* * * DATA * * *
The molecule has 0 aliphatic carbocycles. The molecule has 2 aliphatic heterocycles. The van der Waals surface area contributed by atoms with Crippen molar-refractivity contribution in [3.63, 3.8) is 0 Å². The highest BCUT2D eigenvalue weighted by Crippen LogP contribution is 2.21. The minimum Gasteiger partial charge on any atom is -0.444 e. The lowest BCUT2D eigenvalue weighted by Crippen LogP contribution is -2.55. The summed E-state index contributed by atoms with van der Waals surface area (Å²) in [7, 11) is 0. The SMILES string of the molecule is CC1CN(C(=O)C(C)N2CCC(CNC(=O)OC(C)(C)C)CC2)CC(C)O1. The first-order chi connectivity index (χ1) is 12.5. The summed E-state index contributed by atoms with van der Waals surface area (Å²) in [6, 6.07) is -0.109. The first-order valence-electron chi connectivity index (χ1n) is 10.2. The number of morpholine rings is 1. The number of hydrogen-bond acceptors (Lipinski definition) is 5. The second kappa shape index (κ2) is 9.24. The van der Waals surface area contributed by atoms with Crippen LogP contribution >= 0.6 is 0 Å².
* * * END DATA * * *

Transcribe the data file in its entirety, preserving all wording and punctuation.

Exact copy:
The molecule has 0 aliphatic carbocycles. The molecule has 2 aliphatic heterocycles. The van der Waals surface area contributed by atoms with Crippen molar-refractivity contribution in [3.63, 3.8) is 0 Å². The highest BCUT2D eigenvalue weighted by Crippen LogP contribution is 2.21. The minimum Gasteiger partial charge on any atom is -0.444 e. The lowest BCUT2D eigenvalue weighted by Crippen LogP contribution is -2.55. The summed E-state index contributed by atoms with van der Waals surface area (Å²) in [7, 11) is 0. The SMILES string of the molecule is CC1CN(C(=O)C(C)N2CCC(CNC(=O)OC(C)(C)C)CC2)CC(C)O1. The first-order chi connectivity index (χ1) is 12.5. The summed E-state index contributed by atoms with van der Waals surface area (Å²) in [6, 6.07) is -0.109. The first-order valence-electron chi connectivity index (χ1n) is 10.2. The number of morpholine rings is 1. The number of hydrogen-bond acceptors (Lipinski definition) is 5. The second kappa shape index (κ2) is 9.24. The van der Waals surface area contributed by atoms with Crippen LogP contribution >= 0.6 is 0 Å².